She's an accomplished businesswoman, a media-savvy campaigner and the only woman in the Republican presidential field. 

But so far, Carly Fiorina is still struggling to translate that into a voter following. 

The latest sign of the high hill she has to climb was a Quinnipiac University poll released Thursday. It showed Fiorina at just 2 percent, tied with Ohio Gov. John Kasich, who unlike Fiorina has not announced a 2016 bid. The silver lining for Fiorina is that she wasn't in last place and did crack the top 10 -- an important measure for which candidates will be allowed in the Fox News and other debates later this year. 

But perhaps more than any other candidate, there remains a big gap between the attention she's getting -- not to mention the energy she brings to the stump -- and the standing in the polls. 

To date, the former HP exec has been zig-zagging across the country, stressing her business experience and squaring her record up against Democratic front-runner Hillary Clinton's -- a central part of her campaign strategy. 

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On Wednesday, she even piggybacked off a Clinton appearance in South Carolina by holding an impromptu press conference outside the event. Underscoring the counter-Clinton approach, her campaign also unveiled a new website, www.ReadyToBeatHillary.com. 

Fiorina got plenty of coverage. The top of the popular Drudge Report, from Wednesday afternoon into Thursday morning, displayed a screaming, bold-faced headline: "CARLY SLAMS HILLARY: LOOK IN THE MIRROR!" 

And yet the RealClearPolitics average of national polling still has Fiorina in second-to-last place among candidates tracked -- with 1.5 percent, just ahead of Louisiana Gov. Bobby Jindal, who has not announced a 2016 bid. 

Sarah Flores, Fiorina's deputy campaign manager, argues people just aren't tuned in to the 2016 race yet and says Fiorina is continuing to meet with voters, speak at events and answer questions about why she should be the Republican presidential nominee. 

John White, political science professor at Catholic University of America, suggested part of the problem is Fiorina has to fight that much harder to be heard this cycle, with so many candidates on the field -- most with high-level government experience. 

"You have sitting governors ... former senators," White said. "In 2012, people like Herman Cain could get attention." 

This time, he said, "Fiorina isn't getting the attention at the moment and while the base thinks she's making some good points, I don't think the base is inclined to vote for her because there are better presidential candidates." 

It will be Fiorina's challenge to change that perception.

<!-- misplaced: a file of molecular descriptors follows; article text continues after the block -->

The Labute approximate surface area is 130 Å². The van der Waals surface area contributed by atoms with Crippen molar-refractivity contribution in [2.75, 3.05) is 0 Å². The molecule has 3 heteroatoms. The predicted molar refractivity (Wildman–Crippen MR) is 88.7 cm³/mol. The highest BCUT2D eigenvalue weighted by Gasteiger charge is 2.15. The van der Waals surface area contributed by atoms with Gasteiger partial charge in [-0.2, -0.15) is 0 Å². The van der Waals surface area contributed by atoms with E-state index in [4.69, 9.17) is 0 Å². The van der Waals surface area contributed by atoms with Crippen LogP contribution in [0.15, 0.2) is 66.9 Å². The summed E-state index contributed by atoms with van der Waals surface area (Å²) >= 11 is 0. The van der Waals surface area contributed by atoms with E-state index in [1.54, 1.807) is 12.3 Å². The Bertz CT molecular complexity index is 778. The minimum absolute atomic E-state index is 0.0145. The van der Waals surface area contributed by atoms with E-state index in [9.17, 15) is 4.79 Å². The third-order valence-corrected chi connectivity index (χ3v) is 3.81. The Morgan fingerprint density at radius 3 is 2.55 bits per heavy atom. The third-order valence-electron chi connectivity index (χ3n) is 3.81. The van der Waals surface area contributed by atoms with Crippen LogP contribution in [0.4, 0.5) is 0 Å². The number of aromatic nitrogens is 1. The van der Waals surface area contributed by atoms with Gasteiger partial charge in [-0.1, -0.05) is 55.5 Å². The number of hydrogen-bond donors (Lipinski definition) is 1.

Basil Smikle Jr., Democratic strategist and founder of Basil Smikle Associates, questioned the strategy of spending so much time hammering Clinton when she needs to "differentiate herself" from her Republican opponents. He said it will be "really difficult" for her if she can't qualify for the Republican debates. 

Conservative political consultant T.J. McCormack, though, called the Clinton shadowing a "bold move." As for the GOP primary, he said playing up her "strong suits" -- as a business executive, and the only woman in the primary field -- should help. He suggested Fiorina could benefit from voters saying "not another Bush" or worried about the libertarian leanings of candidates like Sen. Rand Paul. 

"Everybody's got to wait and see, especially Republicans," he said. 

Fiorina, meanwhile, has deftly sparred with the media. She recently responded to questions from "Meet the Press" host Chuck Todd and late-night host Seth Meyers about a cyber-squatter snapping up www.carlyfiorina.org, by buying ChuckTodd.org and SethMeyers.org -- to show how easy it was. 

At Wednesday's press gaggle, she made clear to the 20 or so reporters in attendance that unlike Clinton, she would answer their questions. Fiorina, who repeatedly has attacked foreign donations to the Clinton Foundation, also told reporters she didn't regret participating at one Clinton Global Initiative event herself but doubted she'd be asked back anytime soon. 

Fiorina, whose net worth has been estimated between $30 million and $119 million, has drawn a steady stream of conservative voters to her campaign events. At a dinner in Iowa in April, 300 people showed up to watch her give the keynote address. 

The Quinnipiac poll showed the current GOP primary leaders are former Florida Gov. Jeb Bush (who has not yet announced), retired neurosurgeon Ben Carson, former Arkansas Gov. Mike Huckabee, Florida Sen. Marco Rubio and Wisconsin Gov. Scott Walker (who also has not announced). They were tied at the front with 10 percent each. 

Other measures of candidates' impact are also being produced. Using a comprehensive platform, the George Washington University Graduate School of Political Management and Zignal Labs were able to track and analyze more than 10.3 million mentions of potential presidential candidates in the news and social media. 

"We're quantifying the old vaudeville and marketing phrase about how well messages 'play in Peoria' and everywhere else," GW professor Michael Cornfield said in a statement. "Whose brands are catching on -- and whose are catching flak?" 

On the GW "Public Echo" scale, which rates the candidates on a scale from 1 (crickets) to 11 (historic), Fiorina tied Huckabee at 3. Texas Sen. Ted Cruz topped the GOP list at 7 while Carson ranked at the bottom with 1. Clinton scored an 8.